Keeping her distance. While Amy King (née Duggar) has a close bond with cousin Jill Dillard (née Duggar), the same is not true about Jill’s older sister, Jana Duggar

“I truly hope to the good Lord above that she is happy and thriving and working through whatever she’s experienced, but I have no contact with her,” Amy, 36, told Vanity Fair in an interview published on Wednesday, June 18. “Anyone that lives at home with anyone in the IBLP, you’re under their control, so I don’t know if she’s necessarily allowed to.”

As Duggar children are not allowed to move out of the family home until they are wed, Jana – the 33-year-old daughter of Jim Bob and Michelle Duggar – remains in Tontitown, Arkansas, with her parents

“Sometimes it can get a little, like, what? It’s not the only thing in the world to talk about,” the TV personality said about her relationship status during a September 2020 episode of Counting On.  “As for now it’s nice, I get to do a lot of different things, but … I mean, I wouldn’t mind it. There are those moments with, like, all the different couples are hanging out.”

As for Amy, the 19 Kids & Counting alum has previously spoken out about her estrangement from the large family, saying, “[I] talk to the ones that are out of IBLP and the ones that are healing.”

“As far as everyone else, no,” she said during a June 21 YouTube video following her appearance on the Prime Video documentary Shiny Happy People: Duggar Family Secrets. “That’s fine, that’s okay. You know, maybe they don’t see it yet, and they don’t see the truth or maybe they don’t wanna see the truth.”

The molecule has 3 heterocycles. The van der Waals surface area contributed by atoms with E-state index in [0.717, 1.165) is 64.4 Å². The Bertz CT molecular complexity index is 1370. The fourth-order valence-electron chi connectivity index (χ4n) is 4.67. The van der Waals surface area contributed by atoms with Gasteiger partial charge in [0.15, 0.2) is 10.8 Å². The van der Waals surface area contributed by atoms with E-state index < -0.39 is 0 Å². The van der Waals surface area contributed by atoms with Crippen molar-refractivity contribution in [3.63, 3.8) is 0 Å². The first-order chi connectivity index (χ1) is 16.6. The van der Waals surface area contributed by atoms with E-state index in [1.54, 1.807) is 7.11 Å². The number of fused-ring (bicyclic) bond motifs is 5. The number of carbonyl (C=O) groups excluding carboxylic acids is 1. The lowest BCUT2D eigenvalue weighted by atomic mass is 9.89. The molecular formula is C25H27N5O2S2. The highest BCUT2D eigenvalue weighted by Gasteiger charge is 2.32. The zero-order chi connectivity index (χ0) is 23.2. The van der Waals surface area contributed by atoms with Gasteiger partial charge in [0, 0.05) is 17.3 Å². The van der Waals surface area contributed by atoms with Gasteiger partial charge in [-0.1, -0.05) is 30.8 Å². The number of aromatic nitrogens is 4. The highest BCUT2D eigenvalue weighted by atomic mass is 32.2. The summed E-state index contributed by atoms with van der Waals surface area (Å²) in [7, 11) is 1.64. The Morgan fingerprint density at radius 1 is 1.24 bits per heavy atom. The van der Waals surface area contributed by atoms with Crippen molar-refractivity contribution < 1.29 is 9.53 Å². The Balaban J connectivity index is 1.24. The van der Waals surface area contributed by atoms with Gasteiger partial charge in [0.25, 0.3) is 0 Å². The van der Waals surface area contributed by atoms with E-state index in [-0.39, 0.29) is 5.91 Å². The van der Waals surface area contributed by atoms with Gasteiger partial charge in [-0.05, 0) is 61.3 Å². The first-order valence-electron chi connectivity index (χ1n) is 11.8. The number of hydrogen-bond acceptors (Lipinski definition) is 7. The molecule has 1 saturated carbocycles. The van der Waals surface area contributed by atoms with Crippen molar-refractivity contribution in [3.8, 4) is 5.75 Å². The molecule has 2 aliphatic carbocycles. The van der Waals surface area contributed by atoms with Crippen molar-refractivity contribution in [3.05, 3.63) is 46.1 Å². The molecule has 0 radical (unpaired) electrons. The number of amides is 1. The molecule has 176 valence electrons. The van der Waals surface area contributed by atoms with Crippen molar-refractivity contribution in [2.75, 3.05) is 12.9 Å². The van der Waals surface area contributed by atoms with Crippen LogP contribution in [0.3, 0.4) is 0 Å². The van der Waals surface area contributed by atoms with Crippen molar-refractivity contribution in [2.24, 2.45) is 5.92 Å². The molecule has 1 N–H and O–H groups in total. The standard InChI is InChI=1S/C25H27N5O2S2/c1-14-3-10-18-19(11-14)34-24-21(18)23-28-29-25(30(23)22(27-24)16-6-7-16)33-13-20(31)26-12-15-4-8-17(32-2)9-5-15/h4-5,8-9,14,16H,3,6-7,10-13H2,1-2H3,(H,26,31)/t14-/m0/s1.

Following Jill, 32, and Amy’s appearance in the expository doc, Jim Bob, 57, and Michelle, 56, released a statement calling the series “derogatory and sensationalized.”

“Like other families, ours too has experienced the joys and heartbreaks of life, just in a very public format,” the couple wrote on their website shortly after the episodes were released. “We have always believed that the best chance to repair damaged relationships, or to reconcile differences, is through love in a private setting.”

The mother of one called her aunt and uncle’s statement “a huge slap in the face.”

“It’s a slap in the face to their beautiful daughters, and it’s a slap in the face to every survivor,” she told Vanity Fair in her Wednesday profile. “That was their chance to be humble. That was their chance to recognize the survivors and the trauma that has actually taken place by thousands, if not hundreds of thousands, of people. And if you’re not going to recognize that, they have definitely crossed the line.”

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